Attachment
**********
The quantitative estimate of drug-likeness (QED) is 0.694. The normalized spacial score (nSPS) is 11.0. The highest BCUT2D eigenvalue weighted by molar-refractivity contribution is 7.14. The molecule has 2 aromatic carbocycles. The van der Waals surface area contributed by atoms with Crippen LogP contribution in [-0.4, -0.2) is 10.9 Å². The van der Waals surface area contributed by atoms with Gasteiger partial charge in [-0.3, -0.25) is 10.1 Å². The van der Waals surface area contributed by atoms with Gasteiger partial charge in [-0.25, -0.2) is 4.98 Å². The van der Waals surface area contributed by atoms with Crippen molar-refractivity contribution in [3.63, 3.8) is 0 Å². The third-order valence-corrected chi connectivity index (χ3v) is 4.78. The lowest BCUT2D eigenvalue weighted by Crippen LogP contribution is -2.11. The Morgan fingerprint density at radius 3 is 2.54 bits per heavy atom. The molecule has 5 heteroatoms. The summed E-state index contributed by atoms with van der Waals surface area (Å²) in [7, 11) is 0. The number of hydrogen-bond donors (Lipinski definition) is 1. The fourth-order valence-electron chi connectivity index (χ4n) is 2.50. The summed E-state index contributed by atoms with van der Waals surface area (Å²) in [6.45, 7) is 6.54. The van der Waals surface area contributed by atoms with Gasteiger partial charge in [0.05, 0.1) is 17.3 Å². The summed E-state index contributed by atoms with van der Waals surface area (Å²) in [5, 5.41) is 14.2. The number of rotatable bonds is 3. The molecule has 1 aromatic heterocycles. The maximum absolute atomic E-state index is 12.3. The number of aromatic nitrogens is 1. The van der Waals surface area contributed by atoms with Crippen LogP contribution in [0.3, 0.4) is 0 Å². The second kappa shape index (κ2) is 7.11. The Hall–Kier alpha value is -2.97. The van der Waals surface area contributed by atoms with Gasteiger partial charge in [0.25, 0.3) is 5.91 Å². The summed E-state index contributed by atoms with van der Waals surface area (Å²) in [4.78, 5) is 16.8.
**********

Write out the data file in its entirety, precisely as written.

The quantitative estimate of drug-likeness (QED) is 0.694. The normalized spacial score (nSPS) is 11.0. The highest BCUT2D eigenvalue weighted by molar-refractivity contribution is 7.14. The molecule has 2 aromatic carbocycles. The van der Waals surface area contributed by atoms with Crippen LogP contribution in [-0.4, -0.2) is 10.9 Å². The van der Waals surface area contributed by atoms with Gasteiger partial charge in [-0.3, -0.25) is 10.1 Å². The van der Waals surface area contributed by atoms with Gasteiger partial charge in [-0.25, -0.2) is 4.98 Å². The van der Waals surface area contributed by atoms with Crippen molar-refractivity contribution in [3.63, 3.8) is 0 Å². The third-order valence-corrected chi connectivity index (χ3v) is 4.78. The lowest BCUT2D eigenvalue weighted by Crippen LogP contribution is -2.11. The Morgan fingerprint density at radius 3 is 2.54 bits per heavy atom. The molecule has 5 heteroatoms. The summed E-state index contributed by atoms with van der Waals surface area (Å²) in [7, 11) is 0. The number of hydrogen-bond donors (Lipinski definition) is 1. The fourth-order valence-electron chi connectivity index (χ4n) is 2.50. The summed E-state index contributed by atoms with van der Waals surface area (Å²) in [6.45, 7) is 6.54. The van der Waals surface area contributed by atoms with Gasteiger partial charge in [0.05, 0.1) is 17.3 Å². The summed E-state index contributed by atoms with van der Waals surface area (Å²) in [5, 5.41) is 14.2. The number of rotatable bonds is 3. The molecule has 1 aromatic heterocycles. The maximum absolute atomic E-state index is 12.3. The number of aromatic nitrogens is 1. The van der Waals surface area contributed by atoms with Crippen LogP contribution in [0.3, 0.4) is 0 Å². The second kappa shape index (κ2) is 7.11. The Hall–Kier alpha value is -2.97. The van der Waals surface area contributed by atoms with Gasteiger partial charge in [0.25, 0.3) is 5.91 Å². The summed E-state index contributed by atoms with van der Waals surface area (Å²) in [4.78, 5) is 16.8.